Diabetes advertising can save the NHS

You’ve all read that the NHS is in crisis, it is costing us more and more. Advertising to increase public awareness of diabetes could save the NHS billions.

We have notably increased mortality but not addressed morbidity, so we have an exponential rise in the number of sick Brits. Gone are the days when morbidity was rooted in viruses, bacteria or environment conditions. Today most sickness is self-inflicted through lifestyle choices – obesity, smoking, diabetes, heart disease and many forms of cancer.

Most of these diseases come from our choices; our choices about food, about exercise, smoking and drinking. These are emotional choices, often made with the heart overruling the head, desire being a greater force than wisdom.

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The single biggest and fastest growing costs to the NHS is diabetes. The NHS spends in excess of £10bn per year on diabetes and diabetics occupy one in six hospital beds.

Diabetes UK claim that there are 3.5m known diabetics, another 1m that are yet to be diagnosed and a staggering 11.9m people at risk given their weight, age and ethnicity. That’s 16.4m people.

We have to stop that 11.9m becoming diabetic and we need to stop that 4.5m from degrading into the many nasty complexities of diabetes that ruin lives and cost the NHS a fortune.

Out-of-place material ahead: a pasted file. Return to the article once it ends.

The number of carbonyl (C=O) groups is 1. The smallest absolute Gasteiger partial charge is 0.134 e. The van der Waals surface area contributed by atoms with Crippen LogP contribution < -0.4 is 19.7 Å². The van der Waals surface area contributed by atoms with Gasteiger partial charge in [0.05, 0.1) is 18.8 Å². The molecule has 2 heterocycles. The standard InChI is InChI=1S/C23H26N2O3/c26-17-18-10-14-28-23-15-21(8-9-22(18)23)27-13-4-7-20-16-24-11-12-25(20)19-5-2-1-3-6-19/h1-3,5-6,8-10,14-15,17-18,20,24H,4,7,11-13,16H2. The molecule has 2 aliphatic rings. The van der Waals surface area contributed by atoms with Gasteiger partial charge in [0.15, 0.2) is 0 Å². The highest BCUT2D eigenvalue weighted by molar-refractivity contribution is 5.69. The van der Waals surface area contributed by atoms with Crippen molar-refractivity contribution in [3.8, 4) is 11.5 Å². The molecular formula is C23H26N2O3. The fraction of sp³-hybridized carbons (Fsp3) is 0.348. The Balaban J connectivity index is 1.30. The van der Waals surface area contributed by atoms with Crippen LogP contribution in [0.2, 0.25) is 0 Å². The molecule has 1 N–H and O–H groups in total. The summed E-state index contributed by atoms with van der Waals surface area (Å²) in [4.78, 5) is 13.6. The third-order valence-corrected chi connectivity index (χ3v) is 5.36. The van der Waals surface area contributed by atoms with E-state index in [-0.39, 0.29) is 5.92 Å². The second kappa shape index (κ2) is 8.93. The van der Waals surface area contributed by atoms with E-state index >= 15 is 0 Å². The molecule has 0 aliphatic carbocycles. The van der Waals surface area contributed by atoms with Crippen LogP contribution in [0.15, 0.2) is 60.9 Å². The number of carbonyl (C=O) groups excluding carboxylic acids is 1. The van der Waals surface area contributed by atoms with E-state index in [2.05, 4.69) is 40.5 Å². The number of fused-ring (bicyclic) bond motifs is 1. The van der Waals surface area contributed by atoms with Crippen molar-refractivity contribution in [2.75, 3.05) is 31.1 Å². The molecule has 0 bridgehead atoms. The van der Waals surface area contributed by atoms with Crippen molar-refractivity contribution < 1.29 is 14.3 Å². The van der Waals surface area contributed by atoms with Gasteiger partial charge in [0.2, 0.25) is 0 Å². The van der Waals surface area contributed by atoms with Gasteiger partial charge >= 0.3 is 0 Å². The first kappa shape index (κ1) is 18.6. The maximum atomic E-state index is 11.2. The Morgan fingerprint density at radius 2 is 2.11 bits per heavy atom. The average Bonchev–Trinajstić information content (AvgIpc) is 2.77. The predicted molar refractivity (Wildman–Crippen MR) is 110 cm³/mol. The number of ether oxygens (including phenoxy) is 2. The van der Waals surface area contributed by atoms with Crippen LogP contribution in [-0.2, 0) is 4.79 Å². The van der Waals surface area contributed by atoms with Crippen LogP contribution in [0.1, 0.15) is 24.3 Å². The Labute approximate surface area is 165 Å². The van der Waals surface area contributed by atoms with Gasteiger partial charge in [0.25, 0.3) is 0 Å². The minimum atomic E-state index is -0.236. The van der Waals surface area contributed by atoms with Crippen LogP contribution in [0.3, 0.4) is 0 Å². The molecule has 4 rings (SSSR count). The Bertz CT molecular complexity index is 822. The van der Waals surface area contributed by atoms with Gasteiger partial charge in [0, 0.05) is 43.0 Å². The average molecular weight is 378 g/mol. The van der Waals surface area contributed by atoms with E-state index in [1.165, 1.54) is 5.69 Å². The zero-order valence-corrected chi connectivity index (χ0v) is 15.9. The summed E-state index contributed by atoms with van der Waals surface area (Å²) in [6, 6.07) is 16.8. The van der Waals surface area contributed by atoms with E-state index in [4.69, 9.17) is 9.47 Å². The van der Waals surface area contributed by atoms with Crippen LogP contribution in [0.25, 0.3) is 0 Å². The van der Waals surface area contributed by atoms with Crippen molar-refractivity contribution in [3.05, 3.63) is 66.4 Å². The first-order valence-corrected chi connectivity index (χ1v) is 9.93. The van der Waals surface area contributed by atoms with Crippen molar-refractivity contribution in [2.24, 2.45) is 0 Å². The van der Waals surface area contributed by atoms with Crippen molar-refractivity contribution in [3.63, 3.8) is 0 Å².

We need to get the message out there to the 66% of UK adults that are overweight that diabetes is a real and truly nasty threat to their lives. Cautionary advertising is effective, it worked for well for smoking, HIV and heroin . We need to deliver a cold hard and brutal reality check to those 11.9m.

For the diabetics fear of gruesome complexities has a part to play, but they also need messages of hope. Diabetes is a long hard gruelling disease, and without hope, inspiration and strength diabetics fail. Currently about 60% of diabetics fail to meet the NICE targets for blood glucose, fats and pressure, they are on a bad course.

The government's 2016-17 marketing communications plan looks to spend around £300m on marketing and advertising for the public good. It’s a 40 page document, the number one priority, not surprisingly, is to remind us how great our economy is doing. Guess how many times diabetes in mentioned in this document? You guessed it, it’s zero.

It’s hard to argue against the simple economics. If we spend £10m-20m a year on drumming home these messages is will pay huge dividends in pressure and cost to the NHS in the year ahead, oh, and save lives.


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